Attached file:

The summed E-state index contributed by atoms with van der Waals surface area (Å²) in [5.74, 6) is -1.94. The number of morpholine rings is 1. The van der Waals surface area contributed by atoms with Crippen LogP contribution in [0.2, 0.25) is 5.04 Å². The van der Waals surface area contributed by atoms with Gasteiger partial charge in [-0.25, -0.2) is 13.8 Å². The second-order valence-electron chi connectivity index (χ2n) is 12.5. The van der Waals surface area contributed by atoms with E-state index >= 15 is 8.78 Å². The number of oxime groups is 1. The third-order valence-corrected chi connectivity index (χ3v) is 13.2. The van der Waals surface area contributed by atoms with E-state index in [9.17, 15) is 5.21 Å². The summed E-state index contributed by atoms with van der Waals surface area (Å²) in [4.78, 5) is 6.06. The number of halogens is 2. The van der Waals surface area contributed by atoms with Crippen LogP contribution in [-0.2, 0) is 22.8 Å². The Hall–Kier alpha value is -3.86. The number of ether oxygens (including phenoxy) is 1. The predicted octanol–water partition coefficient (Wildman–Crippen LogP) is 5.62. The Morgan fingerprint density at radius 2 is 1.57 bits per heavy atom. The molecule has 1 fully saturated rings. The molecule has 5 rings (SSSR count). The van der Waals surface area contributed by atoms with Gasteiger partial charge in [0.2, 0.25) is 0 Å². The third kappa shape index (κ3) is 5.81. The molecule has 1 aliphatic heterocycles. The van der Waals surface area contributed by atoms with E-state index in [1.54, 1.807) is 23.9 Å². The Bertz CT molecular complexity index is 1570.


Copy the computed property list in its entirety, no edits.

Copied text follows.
The summed E-state index contributed by atoms with van der Waals surface area (Å²) in [5.74, 6) is -1.94. The number of morpholine rings is 1. The van der Waals surface area contributed by atoms with Crippen LogP contribution in [0.2, 0.25) is 5.04 Å². The van der Waals surface area contributed by atoms with Gasteiger partial charge in [-0.25, -0.2) is 13.8 Å². The second-order valence-electron chi connectivity index (χ2n) is 12.5. The van der Waals surface area contributed by atoms with E-state index >= 15 is 8.78 Å². The number of oxime groups is 1. The third-order valence-corrected chi connectivity index (χ3v) is 13.2. The van der Waals surface area contributed by atoms with E-state index in [9.17, 15) is 5.21 Å². The summed E-state index contributed by atoms with van der Waals surface area (Å²) in [4.78, 5) is 6.06. The number of halogens is 2. The van der Waals surface area contributed by atoms with Crippen LogP contribution in [-0.2, 0) is 22.8 Å². The Hall–Kier alpha value is -3.86. The number of ether oxygens (including phenoxy) is 1. The predicted octanol–water partition coefficient (Wildman–Crippen LogP) is 5.62. The Morgan fingerprint density at radius 2 is 1.57 bits per heavy atom. The molecule has 1 fully saturated rings. The molecule has 5 rings (SSSR count). The van der Waals surface area contributed by atoms with Gasteiger partial charge in [0.2, 0.25) is 0 Å². The third kappa shape index (κ3) is 5.81. The molecule has 1 aliphatic heterocycles. The van der Waals surface area contributed by atoms with E-state index in [1.54, 1.807) is 23.9 Å². The Bertz CT molecular complexity index is 1570.